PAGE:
semester. 

NOTE: Students majoring in mathematics or science should take Mathematics 
57 instead of Mathematics 50. 

Mathematics 75— Finite Mathematics. (Prerequisite: Mathematics 50). 
A study of the nature and language of mathematics including introductory 
logic; compound statements; sets and sub-sets; partitions and counting; 
introductory probability. Designed primarily for business majors. Three 
hours recitation per week. Credit, three semester hours. Offered second 
semester. 

Mathematics 91 — Analytic Geometry and Calculus. (Prerequisite: cred- 
it for, or registration in, Mathematics 50 or 57 and 51). The coordinate 
systems; the equations of lines and conies; functions; limits; differentiation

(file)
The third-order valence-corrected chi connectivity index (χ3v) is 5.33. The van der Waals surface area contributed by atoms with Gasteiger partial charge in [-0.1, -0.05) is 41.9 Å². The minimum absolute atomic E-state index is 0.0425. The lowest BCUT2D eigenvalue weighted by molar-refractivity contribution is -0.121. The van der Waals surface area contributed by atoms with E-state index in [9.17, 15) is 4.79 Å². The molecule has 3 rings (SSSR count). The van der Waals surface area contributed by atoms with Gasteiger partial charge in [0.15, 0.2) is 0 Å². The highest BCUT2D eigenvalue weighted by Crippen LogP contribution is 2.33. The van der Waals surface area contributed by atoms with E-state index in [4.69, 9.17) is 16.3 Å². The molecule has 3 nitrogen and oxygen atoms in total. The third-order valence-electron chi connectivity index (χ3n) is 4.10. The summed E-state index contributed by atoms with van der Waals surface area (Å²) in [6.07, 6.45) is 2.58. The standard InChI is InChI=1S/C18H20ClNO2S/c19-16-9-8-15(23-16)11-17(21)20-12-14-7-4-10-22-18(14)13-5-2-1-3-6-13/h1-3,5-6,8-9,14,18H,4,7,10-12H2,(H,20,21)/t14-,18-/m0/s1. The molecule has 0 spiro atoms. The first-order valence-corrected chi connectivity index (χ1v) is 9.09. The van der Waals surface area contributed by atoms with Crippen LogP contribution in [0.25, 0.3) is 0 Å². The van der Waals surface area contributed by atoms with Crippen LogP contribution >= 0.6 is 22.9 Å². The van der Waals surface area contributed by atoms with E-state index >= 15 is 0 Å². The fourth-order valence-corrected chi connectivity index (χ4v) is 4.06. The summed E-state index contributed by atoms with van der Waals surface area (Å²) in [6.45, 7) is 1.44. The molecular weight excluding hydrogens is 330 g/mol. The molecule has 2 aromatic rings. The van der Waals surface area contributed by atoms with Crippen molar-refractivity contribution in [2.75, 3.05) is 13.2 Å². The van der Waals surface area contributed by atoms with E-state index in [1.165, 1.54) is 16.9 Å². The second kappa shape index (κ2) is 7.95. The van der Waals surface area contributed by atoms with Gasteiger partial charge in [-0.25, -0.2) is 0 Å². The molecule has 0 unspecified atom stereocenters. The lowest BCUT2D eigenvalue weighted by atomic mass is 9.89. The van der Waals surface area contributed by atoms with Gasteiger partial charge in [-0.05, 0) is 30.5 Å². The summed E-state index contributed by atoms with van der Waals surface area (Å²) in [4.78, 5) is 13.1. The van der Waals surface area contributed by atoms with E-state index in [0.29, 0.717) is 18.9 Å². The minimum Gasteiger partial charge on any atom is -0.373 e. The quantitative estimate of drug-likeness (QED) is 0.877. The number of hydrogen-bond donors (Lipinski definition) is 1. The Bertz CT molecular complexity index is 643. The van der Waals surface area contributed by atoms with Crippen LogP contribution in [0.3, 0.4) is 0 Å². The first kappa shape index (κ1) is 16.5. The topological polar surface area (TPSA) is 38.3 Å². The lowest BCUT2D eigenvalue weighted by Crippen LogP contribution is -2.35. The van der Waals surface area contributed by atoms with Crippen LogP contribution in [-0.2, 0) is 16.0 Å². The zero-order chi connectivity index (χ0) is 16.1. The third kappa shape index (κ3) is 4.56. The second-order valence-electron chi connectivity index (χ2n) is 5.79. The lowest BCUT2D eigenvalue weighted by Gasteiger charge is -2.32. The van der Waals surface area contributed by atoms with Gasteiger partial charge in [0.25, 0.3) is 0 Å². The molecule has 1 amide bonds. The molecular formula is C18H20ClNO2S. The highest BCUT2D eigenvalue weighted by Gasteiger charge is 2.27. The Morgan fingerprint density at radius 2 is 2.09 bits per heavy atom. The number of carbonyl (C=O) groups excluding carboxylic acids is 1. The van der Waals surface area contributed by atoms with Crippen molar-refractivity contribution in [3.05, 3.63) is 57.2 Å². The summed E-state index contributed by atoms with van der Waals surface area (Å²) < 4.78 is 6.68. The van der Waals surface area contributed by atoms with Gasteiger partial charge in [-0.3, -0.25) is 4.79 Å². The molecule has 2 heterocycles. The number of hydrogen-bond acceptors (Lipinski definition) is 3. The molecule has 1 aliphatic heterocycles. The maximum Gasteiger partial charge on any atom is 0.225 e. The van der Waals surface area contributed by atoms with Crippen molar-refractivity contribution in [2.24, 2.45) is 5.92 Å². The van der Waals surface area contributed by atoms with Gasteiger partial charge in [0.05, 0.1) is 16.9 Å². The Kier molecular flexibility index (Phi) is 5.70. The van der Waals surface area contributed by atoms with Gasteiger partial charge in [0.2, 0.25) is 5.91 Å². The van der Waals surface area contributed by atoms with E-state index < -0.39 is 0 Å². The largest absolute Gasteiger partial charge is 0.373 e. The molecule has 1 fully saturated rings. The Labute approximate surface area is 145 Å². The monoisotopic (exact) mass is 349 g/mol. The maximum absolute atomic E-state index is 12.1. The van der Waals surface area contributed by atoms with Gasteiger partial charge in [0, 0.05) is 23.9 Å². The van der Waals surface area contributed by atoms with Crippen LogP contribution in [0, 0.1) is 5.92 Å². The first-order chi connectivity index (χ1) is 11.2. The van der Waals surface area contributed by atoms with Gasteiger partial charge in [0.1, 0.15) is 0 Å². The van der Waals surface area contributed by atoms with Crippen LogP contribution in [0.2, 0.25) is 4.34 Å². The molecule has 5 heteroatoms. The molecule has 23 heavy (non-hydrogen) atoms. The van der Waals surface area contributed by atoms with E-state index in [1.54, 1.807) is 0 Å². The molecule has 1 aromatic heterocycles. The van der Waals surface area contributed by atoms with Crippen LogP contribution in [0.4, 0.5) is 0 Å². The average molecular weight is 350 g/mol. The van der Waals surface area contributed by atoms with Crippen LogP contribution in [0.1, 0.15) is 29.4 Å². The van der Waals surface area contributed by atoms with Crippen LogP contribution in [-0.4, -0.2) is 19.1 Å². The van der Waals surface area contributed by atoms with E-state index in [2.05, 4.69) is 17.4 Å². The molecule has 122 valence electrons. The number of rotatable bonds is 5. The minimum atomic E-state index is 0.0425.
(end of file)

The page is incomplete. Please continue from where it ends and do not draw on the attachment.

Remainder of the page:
of algebraic and transcendental functions with an introduction to integration of 
these functions; applications to geometry and physics. Five hours recitation 
per week. Credit, five semester hours. Offered each semester. 

Mathematics 111— Integral Calculus I (Prerequisite: Mathematics 91). 
Formal integration; definite integrals and their applications; solid analytic 
geometry. Five hours recitation per week. Credit, five semester hours. Of- 
fered each semester. 

Mathematics 112— Integral Calculus II. (Prerequisite: Mathematics 111). 
Partial differentiation; multiple integrals; infinite series; hyperbolic func- 
tions; introduction to differential equations. Three hours recitation per week. 
Credit, three semester hours. Offered each semester. 



RAYMOND, MISSISSIPPI Page 85 



The Courses . 

Mathematics 113 — Elementary Differential Equations. (Prerequisite: 
credit for, or registration in, Mathematics 112). Differential equations of the